|Bone or joint (residual but viable infected bone)||Initial parenteral, then consider switch to oral||4–6 weeks|
|Bone or joint (no surgery, or residual dead bone post-operatively)||Initial parenteral, then consider switch to oral||> 3 months|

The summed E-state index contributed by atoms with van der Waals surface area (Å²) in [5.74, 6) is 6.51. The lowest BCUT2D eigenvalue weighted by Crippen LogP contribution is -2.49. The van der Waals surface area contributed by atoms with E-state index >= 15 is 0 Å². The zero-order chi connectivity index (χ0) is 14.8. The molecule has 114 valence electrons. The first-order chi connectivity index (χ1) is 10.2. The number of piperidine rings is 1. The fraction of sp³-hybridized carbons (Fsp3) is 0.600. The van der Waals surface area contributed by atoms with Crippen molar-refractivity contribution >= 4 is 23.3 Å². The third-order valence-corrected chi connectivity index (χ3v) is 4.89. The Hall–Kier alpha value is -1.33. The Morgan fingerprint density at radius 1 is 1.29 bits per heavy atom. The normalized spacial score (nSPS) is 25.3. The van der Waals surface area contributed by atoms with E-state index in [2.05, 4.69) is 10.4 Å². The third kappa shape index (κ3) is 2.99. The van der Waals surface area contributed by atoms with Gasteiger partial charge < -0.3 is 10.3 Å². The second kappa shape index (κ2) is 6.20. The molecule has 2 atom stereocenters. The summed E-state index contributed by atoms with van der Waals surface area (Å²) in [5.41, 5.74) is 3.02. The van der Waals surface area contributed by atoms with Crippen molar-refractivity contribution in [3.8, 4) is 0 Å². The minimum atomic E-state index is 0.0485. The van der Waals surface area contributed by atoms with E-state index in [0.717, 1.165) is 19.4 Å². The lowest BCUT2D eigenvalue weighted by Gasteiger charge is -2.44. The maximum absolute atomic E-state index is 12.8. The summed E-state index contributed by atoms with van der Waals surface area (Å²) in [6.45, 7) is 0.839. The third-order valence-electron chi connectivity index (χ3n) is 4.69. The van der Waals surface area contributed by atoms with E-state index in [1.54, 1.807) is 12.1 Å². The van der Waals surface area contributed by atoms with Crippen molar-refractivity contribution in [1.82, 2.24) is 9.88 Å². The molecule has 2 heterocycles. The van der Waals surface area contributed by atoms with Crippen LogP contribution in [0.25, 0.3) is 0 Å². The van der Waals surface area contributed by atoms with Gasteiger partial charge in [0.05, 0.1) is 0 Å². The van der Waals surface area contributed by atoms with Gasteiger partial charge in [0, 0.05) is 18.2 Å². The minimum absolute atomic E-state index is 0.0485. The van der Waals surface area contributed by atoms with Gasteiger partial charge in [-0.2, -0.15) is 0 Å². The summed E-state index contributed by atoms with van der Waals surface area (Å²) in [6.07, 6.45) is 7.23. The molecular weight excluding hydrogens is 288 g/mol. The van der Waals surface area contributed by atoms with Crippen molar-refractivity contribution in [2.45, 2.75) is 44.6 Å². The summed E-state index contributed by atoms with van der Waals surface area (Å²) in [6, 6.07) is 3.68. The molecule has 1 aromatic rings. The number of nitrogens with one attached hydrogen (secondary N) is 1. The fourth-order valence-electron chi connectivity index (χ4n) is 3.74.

While the guidelines provide an evidence grade of ‘weak, low’ (uncertainty in the estimates of desirable effects provided by evidence from at least 1 critical outcome from observational studies, RCTs with serious flaws or indirect evidence, other alternatives may be equally reasonable. Further research is very likely to have an important impact on our confidence in the estimate of effect and is likely to change the estimate.) for the treatment durations provided, there has been no published study designed explicitly to identify the most appropriate duration of therapy in such patients. Evidence for the use of antibiotics after amputation comes from perioperative surgical prophylaxis studies evaluating the rate of infection after major limb amputation. In one such retrospective (non-randomized) evaluation in patients undergoing major lower limb amputation, the impact of a 5-day course of antibiotics vs. a 24-h course of antibiotics on stump infections was conducted. A consecutive series of 40 patients receiving a 24-h course of prophylactic antibiotics was followed by a prospective evaluation of 40 consecutive patients receiving a 5-day regimen of the same antibiotics [flucloxacillin 1 g IV or vancomycin 1 g IV (vancomycin was used in penicillin-allergic patients and where MRSA was present or suspected clinically) plus gentamicin 120 mg IV or ciprofloxacin 200 mg IV plus metronidazole 500 mg IV]. The groups were similar in terms of patient demographics, vascular risk factors and level/type of amputation. Significantly reduced infection rates (5% vs. 22·5%, P = 0·023) and length of hospital stay (22 vs. 34 days, P = 0·001) were observed in the 5-day antibiotic regimen compared to the 24-h regimen respectively. Revision rates were lower with the 5-day antibiotic regimen but did not reach statistical significance (2·5% vs. 10%, respectively, P = 0·36). However, none of the cases received amputation for a DFI and less than half of the subjects were diabetics, therefore, the usefulness of this trial in determining antibiotic treatment duration in diabetic amputees is questionable. A similar study examined the duration of antibiotic prophylaxis in 302 subjects receiving vascular reconstruction procedures. Subjects were prospectively randomized to a single dose or a multidose-regimen of ticarcillin/clavulante 3·1 g IV until all lines were removed (up to 5 days). The multidose group had a lower wound infection rate (10% vs. 18%, respectively, P = 0·04). In contrast, an earlier study had failed to find any benefit of a longer 5-day course of antibiotics. Neither of these studies looked specifically at the role of antibiotics in major lower limb amputation. Furthermore, neither study looked specifically at diabetic patients.